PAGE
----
“My music is not Klezmer. I call it Yiddish World Blues, reflective of that heritage.”– Wolf Krakowski
Music Online. Under the Radar.
Welcome to our Sunday music section called
“Notable Canadian Jewish Musicians.”
By David Eisenstadt
TORONTO. July 17/22 – Growing up in Calgary, Alberta, I was schooled at the I.L Peretz Institute – half-day English, half-day Yiddish. Transitioning to public school for Grade 6, I asked my parents why go to “English” school for a full day, when I get it all done in half a day? No further discussion.
Wolf Krakowski learned Yiddish much differently and his life’s path was much different from mine.
His Polish Jewish parents Leon (Laybish) and Esther Bluma (nee Russak) Krakowski survived the Holocaust in Russia where his tailor father with basic army training became a Russian officer. His mother and older brother returned to Poland following World War II and the family soon reunited. “We were to be smuggled to Palestine, with me in utero,” Krakowski said. But they were caught and deported to an Austrian displaced persons camp, Saalfelden Farmach, in 1947. They moved to Sweden before emigrating to Toronto, Ontario in 1954.
The Jewish Agency settled them in a decrepit flat in the city’s West End, where there were no Jews. Krakowski said, “they recreated the Warsaw Ghetto for us.” He went to the Darcy Street Talmud Torah and Annette Street Public School. They then moved to Ontario Government Housing in Toronto’s Lawrence Heights, and he enrolled at Mackenzie Collegiate.
But he quit high school and left home and family to work the carnival circuit for Conklin and Garrett Shows. “Schlitizie, billed as The Missing Link and his keeper claimed to be a Romani prince and I shared hotel rooms. I am depicted as I was then, in the graphic novel Nobody’s Fool: The Life and Times of Schlitzie the Pinhead written by Bill Griffiths in 2019. The book is dedicated to me.”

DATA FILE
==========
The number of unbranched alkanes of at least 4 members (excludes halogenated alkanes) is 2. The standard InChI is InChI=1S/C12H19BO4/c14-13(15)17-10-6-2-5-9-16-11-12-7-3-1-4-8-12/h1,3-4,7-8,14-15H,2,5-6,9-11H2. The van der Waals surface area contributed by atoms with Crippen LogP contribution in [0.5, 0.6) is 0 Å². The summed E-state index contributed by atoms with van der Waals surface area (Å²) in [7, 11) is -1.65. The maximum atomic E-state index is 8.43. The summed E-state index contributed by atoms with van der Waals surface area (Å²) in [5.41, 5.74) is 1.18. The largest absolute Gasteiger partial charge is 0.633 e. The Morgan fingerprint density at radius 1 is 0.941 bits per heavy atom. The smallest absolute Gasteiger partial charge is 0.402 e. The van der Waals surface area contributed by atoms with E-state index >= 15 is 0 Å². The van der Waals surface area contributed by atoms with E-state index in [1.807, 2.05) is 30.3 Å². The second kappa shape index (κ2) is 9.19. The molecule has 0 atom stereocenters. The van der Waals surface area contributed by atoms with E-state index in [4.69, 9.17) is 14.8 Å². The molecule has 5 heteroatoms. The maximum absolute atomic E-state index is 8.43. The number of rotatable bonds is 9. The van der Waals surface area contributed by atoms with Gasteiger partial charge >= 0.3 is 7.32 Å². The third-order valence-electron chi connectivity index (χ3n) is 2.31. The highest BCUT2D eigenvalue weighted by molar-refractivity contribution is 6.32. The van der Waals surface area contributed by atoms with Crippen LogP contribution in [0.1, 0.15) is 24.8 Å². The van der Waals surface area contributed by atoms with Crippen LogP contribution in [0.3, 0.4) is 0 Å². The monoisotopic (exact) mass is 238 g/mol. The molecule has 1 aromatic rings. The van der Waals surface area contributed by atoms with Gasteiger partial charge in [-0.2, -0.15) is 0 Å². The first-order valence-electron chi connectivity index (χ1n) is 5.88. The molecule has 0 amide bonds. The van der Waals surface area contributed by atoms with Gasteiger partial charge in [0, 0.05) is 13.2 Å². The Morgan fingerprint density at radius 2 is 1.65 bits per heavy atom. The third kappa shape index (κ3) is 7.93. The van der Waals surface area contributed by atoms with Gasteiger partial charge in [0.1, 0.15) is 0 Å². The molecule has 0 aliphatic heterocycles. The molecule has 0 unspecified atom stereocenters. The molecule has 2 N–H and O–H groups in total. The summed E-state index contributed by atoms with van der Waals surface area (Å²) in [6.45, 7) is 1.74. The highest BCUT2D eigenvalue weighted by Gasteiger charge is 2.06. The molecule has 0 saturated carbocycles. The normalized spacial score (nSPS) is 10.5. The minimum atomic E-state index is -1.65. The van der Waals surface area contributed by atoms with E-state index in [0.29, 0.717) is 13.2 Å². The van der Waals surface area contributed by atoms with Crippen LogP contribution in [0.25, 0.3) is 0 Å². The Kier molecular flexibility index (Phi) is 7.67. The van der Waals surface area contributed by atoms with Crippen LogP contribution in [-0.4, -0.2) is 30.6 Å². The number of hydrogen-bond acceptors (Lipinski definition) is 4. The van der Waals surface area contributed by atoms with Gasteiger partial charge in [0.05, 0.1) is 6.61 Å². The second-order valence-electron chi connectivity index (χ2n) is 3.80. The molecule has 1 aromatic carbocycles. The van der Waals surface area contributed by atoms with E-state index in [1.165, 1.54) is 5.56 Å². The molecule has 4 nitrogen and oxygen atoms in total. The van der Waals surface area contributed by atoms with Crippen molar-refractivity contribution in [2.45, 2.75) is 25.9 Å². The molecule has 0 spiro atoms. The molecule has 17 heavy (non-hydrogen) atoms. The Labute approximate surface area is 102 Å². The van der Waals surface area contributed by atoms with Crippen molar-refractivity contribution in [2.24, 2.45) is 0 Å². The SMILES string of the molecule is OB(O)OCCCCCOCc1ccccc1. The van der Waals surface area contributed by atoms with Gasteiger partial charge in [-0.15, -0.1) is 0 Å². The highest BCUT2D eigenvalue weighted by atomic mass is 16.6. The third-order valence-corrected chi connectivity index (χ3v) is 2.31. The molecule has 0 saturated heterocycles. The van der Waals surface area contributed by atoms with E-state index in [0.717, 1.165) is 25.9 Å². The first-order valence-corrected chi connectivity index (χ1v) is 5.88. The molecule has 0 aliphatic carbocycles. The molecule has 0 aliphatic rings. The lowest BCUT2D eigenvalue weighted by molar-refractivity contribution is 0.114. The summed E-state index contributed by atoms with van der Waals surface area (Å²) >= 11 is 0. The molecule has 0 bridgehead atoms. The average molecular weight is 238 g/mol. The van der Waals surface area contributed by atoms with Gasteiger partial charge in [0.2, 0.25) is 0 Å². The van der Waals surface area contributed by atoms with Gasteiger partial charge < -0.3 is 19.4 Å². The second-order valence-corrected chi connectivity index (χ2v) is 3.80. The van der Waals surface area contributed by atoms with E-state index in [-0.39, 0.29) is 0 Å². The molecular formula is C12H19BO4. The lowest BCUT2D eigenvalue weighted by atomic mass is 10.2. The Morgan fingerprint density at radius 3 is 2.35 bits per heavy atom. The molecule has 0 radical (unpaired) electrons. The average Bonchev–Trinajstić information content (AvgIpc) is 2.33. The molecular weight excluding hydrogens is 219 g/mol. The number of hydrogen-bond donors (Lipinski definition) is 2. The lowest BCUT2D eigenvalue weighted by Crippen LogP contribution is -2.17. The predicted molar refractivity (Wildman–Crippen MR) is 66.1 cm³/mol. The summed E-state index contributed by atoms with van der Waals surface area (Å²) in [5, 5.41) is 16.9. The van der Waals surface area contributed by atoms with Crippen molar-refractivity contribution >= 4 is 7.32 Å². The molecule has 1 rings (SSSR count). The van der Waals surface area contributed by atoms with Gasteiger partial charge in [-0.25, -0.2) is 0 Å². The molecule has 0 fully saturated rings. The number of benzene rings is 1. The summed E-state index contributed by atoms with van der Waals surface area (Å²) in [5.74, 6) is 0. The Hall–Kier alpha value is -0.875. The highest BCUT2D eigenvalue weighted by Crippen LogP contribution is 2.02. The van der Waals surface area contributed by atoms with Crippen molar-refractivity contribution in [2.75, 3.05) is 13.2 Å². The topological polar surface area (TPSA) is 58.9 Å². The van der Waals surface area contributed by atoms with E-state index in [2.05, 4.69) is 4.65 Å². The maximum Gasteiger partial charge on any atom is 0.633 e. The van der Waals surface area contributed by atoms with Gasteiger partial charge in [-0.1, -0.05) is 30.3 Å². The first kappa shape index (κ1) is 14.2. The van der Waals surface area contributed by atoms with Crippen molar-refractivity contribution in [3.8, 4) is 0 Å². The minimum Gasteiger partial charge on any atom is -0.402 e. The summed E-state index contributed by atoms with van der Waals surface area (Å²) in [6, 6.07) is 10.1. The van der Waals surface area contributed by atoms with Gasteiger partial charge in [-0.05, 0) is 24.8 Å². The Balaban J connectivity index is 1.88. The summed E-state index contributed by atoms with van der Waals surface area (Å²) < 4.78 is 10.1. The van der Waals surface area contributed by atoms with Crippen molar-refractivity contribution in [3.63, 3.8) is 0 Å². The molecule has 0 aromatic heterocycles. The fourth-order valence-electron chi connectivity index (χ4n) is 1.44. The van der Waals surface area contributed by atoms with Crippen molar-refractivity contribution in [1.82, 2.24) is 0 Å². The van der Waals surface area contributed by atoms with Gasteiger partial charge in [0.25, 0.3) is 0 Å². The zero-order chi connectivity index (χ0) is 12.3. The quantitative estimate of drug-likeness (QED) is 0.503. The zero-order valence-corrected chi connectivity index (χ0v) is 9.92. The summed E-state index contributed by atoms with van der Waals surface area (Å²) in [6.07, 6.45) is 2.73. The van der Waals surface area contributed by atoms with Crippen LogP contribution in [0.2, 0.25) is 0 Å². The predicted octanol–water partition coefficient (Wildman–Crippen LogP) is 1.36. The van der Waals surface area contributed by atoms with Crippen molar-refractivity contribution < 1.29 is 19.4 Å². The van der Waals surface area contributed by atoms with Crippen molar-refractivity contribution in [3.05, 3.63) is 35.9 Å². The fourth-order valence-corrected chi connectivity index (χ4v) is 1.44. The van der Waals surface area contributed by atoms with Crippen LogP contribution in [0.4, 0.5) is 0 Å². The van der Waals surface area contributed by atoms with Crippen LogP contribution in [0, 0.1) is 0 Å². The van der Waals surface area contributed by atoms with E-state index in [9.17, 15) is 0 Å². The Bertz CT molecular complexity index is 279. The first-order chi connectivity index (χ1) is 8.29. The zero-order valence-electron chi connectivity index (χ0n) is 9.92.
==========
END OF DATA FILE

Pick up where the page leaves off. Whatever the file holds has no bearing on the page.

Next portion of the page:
Moving to Montreal, the self-taught guitarist played (a Gibson Southern Jumbo) and sang at the Blue Lantern coffee house. “There I was mentored by Mississippi bluesman Big Joe Williams and Ritchie Havens.”
Without a high school diploma, Krakowski added, “I approached McGill University professor Louis Dudek (Leonard Cohen’s mentor) whose recommendation on the strength of my poetry got me in. This was unprecedented.”
Wolf Krakowski: Der Kashtnboym – (The Chestnut Tree)
>>> Click HERE to watch this video<<<
But Krakowski was restless, dissatisfied, and headed to the United States “where the radical political action was.” He returned to Canada “working on home renovations and chasing acting work.”
“I started documenting Holocaust survivors in Toronto and New York (first audio, then video) which got me a Spielberg job (Survivors of the Shoah Visual History Foundation) years later.”
In 1982 he attended a World Congress on Yiddish in Montreal, meeting his future wife, Paula. They split after 11 years.
Vilna: A Yiddish song. Performed by Fraidy Katz. Directed by Wolf Krakowski
>>> Click HERE to watch this video <<<
He began recording Transmigrations: Gilgul (in Yiddish) with local musicians, the Lonesome Brothers, in 1996. This recording is on his indie label Kame’a Media. He and Paula reunited, and she (as Fraidy Katz) joined the group as a back-up/duet-singer. “In 1998 we recorded Unbounded, an album of original compositions in English.”